Oct 11, 2018 · 7 min read

In a prior post, I wrote about using linear programming to optimize your fantasy football picks. Linear programming ensures you pick the best lineup based on some points projections and constraints (e.g. position and salary constraints). In that post, I had used average points this year as a proxy for points, but obviously that’s a flawed method. For instance, the players may do better or worse depending on their opponent. In this post, I’ll build on the optimization and design an actual strategy based on historic information. All the code is available here.

I re-wrote the linear optimization in R. If you’re used to numerical analysis in python using pandas and numpy, R should be quick to pick up. Much of the pandas DataFrame api was modeled after R data frames. I found Practical Statistics for Data Scientists by O’Reilly to be a good resource. It’s a good combination of explaining statistical concepts and usage. Another resource I would recommend that is in Python is Data Science from Scratch. It implements the basic tools of any data scientist from scratch and teaches the concepts along the way.

# Fantasy Football

The details of how fantasy football scoring works is not important. Each player is awarded points based on how they performed in real life. For instance, 1 point per 25 passing yards, 4 points for a passing touchdown, etc. I use DraftKings (DK) points scoring system. As a side-note, Fantasy Football is big money with plenty of sharks. The competitions are very competitive and DraftKings take a healthy cut. There is a lot of variance as well, so a prudent strategy would include making a large number of smaller wagers and hoping for a statistical edge. In that respect, there is no optimal pool. I haven’t studied the actual market enough, but I doubt simple statistical methods would give you an edge in public competitions. But if you do want to dabble, use can use my referral to sign up or not.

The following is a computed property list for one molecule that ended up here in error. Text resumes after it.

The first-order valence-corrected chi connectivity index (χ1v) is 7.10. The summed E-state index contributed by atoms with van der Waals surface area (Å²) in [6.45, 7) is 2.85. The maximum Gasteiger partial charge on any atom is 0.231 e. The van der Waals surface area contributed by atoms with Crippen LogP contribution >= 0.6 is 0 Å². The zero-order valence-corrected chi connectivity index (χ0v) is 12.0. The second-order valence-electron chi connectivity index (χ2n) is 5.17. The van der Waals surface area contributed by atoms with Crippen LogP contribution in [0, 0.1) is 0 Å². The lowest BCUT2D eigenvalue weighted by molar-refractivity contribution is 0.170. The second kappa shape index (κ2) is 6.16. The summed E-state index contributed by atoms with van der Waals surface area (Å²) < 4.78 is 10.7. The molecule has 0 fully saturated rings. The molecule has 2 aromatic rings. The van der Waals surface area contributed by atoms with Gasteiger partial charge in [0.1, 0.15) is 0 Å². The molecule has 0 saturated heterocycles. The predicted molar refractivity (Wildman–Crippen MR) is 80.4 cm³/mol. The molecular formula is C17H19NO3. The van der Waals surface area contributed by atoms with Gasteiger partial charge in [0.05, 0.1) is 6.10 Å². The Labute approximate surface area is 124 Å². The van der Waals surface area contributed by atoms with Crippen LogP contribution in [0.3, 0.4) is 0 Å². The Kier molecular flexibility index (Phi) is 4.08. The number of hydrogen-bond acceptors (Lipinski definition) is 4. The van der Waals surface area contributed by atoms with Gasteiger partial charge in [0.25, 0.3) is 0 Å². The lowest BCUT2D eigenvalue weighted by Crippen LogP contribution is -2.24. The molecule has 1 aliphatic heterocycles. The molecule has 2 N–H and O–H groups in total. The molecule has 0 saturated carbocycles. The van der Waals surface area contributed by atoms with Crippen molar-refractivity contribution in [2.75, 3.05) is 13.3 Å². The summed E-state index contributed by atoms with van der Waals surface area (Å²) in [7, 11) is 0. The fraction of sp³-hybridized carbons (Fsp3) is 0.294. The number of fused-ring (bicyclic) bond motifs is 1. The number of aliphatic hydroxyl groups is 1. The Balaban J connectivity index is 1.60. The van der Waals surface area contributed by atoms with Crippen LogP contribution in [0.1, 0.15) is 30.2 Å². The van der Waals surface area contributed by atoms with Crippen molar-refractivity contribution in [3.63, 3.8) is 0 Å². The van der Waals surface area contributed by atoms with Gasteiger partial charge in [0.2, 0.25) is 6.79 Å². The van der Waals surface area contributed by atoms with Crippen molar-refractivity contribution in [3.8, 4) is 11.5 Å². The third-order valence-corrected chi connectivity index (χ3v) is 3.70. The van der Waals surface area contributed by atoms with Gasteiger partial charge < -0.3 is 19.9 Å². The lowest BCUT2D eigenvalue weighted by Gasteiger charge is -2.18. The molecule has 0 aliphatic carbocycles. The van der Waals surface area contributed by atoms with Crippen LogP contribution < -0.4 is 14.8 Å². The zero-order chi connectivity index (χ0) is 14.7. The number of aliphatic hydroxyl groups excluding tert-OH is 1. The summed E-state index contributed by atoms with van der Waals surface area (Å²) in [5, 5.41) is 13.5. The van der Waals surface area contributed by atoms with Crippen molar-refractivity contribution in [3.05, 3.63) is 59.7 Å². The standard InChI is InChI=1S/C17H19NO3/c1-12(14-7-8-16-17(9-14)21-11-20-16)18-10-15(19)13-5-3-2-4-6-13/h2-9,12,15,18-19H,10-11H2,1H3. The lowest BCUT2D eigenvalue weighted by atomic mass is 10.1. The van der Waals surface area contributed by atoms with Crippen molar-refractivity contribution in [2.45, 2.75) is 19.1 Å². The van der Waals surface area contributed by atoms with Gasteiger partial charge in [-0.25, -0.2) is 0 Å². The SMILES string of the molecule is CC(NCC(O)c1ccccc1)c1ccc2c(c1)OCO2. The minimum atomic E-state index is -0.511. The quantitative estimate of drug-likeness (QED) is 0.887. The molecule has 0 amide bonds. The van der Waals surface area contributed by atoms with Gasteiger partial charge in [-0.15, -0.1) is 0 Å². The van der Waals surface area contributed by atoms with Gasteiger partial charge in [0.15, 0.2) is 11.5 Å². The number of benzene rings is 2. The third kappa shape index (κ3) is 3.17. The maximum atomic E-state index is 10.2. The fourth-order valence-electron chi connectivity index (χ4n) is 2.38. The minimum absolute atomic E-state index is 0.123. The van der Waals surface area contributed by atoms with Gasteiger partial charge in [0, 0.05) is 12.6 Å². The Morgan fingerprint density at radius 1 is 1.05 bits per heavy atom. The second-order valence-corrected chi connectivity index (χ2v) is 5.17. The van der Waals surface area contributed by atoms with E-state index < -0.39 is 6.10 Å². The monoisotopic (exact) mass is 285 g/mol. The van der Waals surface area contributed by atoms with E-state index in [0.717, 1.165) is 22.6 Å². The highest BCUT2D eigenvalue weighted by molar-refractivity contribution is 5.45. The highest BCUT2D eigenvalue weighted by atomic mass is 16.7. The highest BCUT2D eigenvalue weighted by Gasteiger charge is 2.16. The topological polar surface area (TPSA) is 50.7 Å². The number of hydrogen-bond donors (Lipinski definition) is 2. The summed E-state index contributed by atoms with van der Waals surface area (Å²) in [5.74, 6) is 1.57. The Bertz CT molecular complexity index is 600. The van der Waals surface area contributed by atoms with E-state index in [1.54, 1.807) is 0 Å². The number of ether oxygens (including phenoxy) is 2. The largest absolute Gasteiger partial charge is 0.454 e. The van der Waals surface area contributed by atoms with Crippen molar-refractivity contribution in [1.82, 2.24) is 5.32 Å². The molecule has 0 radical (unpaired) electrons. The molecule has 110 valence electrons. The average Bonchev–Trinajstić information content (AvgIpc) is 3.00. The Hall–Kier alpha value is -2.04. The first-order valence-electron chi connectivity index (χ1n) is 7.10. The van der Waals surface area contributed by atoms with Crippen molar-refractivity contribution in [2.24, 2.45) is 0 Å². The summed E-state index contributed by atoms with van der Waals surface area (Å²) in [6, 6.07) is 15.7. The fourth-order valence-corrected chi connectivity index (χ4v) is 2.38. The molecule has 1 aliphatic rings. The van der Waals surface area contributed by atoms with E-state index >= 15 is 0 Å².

I downloaded all the DraftKings historical information from RotoGuru. They store the DK history in an easily digestible csv format. The base url is below, after which you swap out the WEEK and YEAR with their respective values.

`HISTORY_BASE_URL <- "http://rotoguru1.com/cgi-bin/fyday.pl?game=dk&scsv=1&week=WEEK&year=YEAR"`

The file history.R has functions that download, aggregate and update the history. The function updateHistory downloads the DK history from 2014 to today.

If you want to save or update the history retrieved earlier, just pass in a data frame:

`# downloads history from 2014 - todayhistory <- updateHistory()# update historyhistory <- updateHistory(history)# saves the history (default "history.csv")saveHistory(history, "history.csv")`

Here is the history:

# Running a Regression

Before I run the regression, I’ll want to add some fields I think would be useful. The function enrichHistory adds a few fields like date and games. The games value says how many games the player has played in this year. I may want to avoid players that don’t have much of a history in my regression. In the example below, I filter the data to include only the last two years of history and players that played 3 or more games in a year.